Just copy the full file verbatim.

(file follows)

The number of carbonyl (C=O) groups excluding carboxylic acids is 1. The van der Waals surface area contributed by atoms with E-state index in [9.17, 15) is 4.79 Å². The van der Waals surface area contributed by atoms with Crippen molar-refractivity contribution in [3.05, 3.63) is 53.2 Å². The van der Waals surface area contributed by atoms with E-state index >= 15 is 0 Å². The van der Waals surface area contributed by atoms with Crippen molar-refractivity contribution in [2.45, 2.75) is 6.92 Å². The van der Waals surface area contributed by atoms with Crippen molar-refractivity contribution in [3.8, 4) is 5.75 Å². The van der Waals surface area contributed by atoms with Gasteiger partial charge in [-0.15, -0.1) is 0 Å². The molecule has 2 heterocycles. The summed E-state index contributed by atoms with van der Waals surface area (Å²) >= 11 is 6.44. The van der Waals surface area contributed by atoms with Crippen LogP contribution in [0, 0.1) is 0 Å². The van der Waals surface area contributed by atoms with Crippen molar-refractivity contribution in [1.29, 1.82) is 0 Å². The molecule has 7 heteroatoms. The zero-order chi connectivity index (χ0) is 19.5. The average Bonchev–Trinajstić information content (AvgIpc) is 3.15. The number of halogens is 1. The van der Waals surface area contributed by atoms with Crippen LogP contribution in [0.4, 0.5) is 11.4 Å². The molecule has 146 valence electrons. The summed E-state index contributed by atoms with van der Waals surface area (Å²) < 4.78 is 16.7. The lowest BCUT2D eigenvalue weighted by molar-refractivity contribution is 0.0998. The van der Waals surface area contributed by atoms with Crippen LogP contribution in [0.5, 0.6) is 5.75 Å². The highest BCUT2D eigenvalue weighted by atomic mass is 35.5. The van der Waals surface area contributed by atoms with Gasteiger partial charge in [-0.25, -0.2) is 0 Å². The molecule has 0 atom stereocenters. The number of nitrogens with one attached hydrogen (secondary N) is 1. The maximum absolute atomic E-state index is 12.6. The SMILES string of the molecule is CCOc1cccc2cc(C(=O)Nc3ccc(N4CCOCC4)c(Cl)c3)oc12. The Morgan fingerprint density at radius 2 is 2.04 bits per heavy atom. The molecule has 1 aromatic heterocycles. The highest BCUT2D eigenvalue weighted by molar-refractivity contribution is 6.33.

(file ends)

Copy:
The number of carbonyl (C=O) groups excluding carboxylic acids is 1. The van der Waals surface area contributed by atoms with E-state index in [9.17, 15) is 4.79 Å². The van der Waals surface area contributed by atoms with Crippen molar-refractivity contribution in [3.05, 3.63) is 53.2 Å². The van der Waals surface area contributed by atoms with E-state index >= 15 is 0 Å². The van der Waals surface area contributed by atoms with Crippen molar-refractivity contribution in [2.45, 2.75) is 6.92 Å². The van der Waals surface area contributed by atoms with Crippen molar-refractivity contribution in [3.8, 4) is 5.75 Å². The van der Waals surface area contributed by atoms with Gasteiger partial charge in [-0.15, -0.1) is 0 Å². The molecule has 2 heterocycles. The summed E-state index contributed by atoms with van der Waals surface area (Å²) >= 11 is 6.44. The van der Waals surface area contributed by atoms with Crippen LogP contribution in [0, 0.1) is 0 Å². The van der Waals surface area contributed by atoms with Crippen molar-refractivity contribution in [1.29, 1.82) is 0 Å². The molecule has 7 heteroatoms. The zero-order chi connectivity index (χ0) is 19.5. The average Bonchev–Trinajstić information content (AvgIpc) is 3.15. The number of halogens is 1. The van der Waals surface area contributed by atoms with Crippen LogP contribution in [0.4, 0.5) is 11.4 Å². The molecule has 146 valence electrons. The summed E-state index contributed by atoms with van der Waals surface area (Å²) < 4.78 is 16.7. The lowest BCUT2D eigenvalue weighted by molar-refractivity contribution is 0.0998. The van der Waals surface area contributed by atoms with Crippen LogP contribution in [0.5, 0.6) is 5.75 Å². The highest BCUT2D eigenvalue weighted by atomic mass is 35.5. The van der Waals surface area contributed by atoms with Gasteiger partial charge in [-0.25, -0.2) is 0 Å². The molecule has 0 atom stereocenters. The number of nitrogens with one attached hydrogen (secondary N) is 1. The maximum absolute atomic E-state index is 12.6. The SMILES string of the molecule is CCOc1cccc2cc(C(=O)Nc3ccc(N4CCOCC4)c(Cl)c3)oc12. The Morgan fingerprint density at radius 2 is 2.04 bits per heavy atom. The molecule has 1 aromatic heterocycles. The highest BCUT2D eigenvalue weighted by molar-refractivity contribution is 6.33.